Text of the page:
Sermon shared by Steven Davis
Summary: The story of Jesus is an amazing story, which we sometimes take for granted. It should not be this way. We should be amazed!
Audience: General adults
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It is an amazing story, wouldn’t you say? The story of Jesus - his birth, his life, his teachings, his death, his resurrection. An amazing story, indeed. As the title of a movie about Jesus’ life once described it, it’s “The Greatest Story Ever Told.” John the Baptist had told the people about Jesus; he had told the people that there was an amazing person coming. To all the people who had been amazed by John, who had traveled into the wilderness to see him and hear him preach, John had said that compared to the one who was coming, he wasn’t all that amazing. “I’m not even fit to untie his sandals,” was the way John had put it. And John had told the people to prepare themselves for the coming of this amazing man. “Repent!” was his message. “Be prepared! Someone far more powerful than me is coming. I can only baptize you with water, but he’s going to baptize you with the Holy Spirit. It’s going to be more amazing than you can dream!” And then, John was arrested and locked away. And when that happened, Jesus took centre stage. John’s ministry was completed; Jesus’ ministry was now to begin. “The time is fulfilled,” Jesus said in response to John’s arrest. Jesus’ message wasn’t going to be radically different from John’s. He would stress a need for repentance, for faith and for transformation. The content was similar, but there was an important difference. John pointed beyond himself to the one who was to come; Jesus drew people to himself. “The time is fulfilled,” he said to those gathered around him. “My time has come; my ministry has begun. The time is fulfilled.” An amazing story was about to begin.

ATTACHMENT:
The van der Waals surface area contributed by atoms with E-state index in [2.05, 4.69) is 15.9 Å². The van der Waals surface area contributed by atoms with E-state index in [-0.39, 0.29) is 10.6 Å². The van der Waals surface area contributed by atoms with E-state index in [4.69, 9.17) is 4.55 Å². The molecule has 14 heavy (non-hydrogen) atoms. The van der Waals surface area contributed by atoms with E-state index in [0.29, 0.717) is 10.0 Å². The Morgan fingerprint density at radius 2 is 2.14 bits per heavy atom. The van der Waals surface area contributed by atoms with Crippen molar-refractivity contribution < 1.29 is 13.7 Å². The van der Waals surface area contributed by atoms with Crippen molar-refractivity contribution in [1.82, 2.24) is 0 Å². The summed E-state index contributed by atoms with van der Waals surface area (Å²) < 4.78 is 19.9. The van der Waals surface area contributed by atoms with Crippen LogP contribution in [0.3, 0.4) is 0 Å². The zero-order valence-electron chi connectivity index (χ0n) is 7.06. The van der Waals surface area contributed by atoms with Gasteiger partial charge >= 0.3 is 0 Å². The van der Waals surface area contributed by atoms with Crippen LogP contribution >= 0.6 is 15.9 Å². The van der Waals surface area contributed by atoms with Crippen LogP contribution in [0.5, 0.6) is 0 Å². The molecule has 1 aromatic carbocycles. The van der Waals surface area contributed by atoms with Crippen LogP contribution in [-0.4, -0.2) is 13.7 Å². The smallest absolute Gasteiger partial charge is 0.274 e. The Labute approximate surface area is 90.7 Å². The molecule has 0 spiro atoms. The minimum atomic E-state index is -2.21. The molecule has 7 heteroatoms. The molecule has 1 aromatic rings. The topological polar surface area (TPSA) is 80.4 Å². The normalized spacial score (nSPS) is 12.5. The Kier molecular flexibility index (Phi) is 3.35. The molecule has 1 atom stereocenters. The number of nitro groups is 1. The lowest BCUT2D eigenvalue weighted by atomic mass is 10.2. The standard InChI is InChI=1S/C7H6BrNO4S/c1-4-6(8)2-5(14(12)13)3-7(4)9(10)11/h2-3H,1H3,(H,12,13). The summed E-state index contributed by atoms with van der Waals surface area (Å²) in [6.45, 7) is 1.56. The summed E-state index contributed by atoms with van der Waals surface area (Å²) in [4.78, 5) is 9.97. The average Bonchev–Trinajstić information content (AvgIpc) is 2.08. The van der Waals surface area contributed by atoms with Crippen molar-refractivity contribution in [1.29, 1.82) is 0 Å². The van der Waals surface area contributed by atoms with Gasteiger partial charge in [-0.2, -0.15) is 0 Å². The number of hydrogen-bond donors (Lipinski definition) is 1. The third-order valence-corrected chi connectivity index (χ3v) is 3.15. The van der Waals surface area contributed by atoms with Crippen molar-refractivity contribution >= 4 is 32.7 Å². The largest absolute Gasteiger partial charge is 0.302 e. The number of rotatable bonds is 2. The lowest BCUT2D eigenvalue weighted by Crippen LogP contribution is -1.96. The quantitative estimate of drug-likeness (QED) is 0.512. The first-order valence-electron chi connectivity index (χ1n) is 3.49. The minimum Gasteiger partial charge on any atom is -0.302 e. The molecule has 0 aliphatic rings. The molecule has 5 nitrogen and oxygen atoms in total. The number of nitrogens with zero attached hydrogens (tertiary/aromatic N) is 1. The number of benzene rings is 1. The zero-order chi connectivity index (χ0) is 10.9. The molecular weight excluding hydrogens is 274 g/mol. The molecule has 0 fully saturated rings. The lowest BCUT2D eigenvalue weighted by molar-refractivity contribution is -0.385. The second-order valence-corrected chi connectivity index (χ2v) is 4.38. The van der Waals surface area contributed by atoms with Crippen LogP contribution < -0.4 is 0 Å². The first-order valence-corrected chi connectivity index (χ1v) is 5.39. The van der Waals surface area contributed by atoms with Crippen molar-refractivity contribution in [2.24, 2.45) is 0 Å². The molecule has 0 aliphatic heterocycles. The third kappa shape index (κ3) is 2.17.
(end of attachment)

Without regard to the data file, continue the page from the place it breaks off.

It seems to have been Mark’s purpose to amaze his readers. His Gospel is written in a fascinating style. Matthew and Luke relate a very similar account of the life of Jesus to the one Mark relates, but Matthew and Luke “flow” much better, so to speak. They tell the story of Jesus’ life in a narrative form. They offer well-written accounts from Jesus’ birth to Jesus’ death to Jesus’ resurrection. Mark is different. When you read Mark, his account seems a lot more choppy. Mark’s focus is on the signs and wonders that accompanied Jesus’ ministry. He moves quickly from miracle to miracle; from exorcism to exorcism. Mark’s purpose is to amaze his readers. Now, we should never be satisfied with simply being amazed - there’s a lot more involved in the faith - but we should nevertheless be amazed by the life of the Son of God.
Let’s consider some of the amazing things that happened just in the few verses that we read from Mark’s Gospel this morning. Those four disciples (Simon and Andrew and John and James) were amazed by Jesus. This really is an amazing story. We have these four fishermen, tending their nets. They were probably relatively comfortable and well-off. The fishing industry in Galilee two thousand years ago was fairly lucrative. And then along came this man Jesus. There is nothing in Scripture that even gives a hint that these four had ever met Jesus. They may have heard stories about him, but even that we can’t be sure about. At this point, Jesus is probably a lonely figure. He has just begun his ministry; he has no disciples following him according to the text. Becoming a disciple of this man certainly didn’t look like a very promising career choice. And yet, Jesus simply called to them “come, and follow me!” And the most
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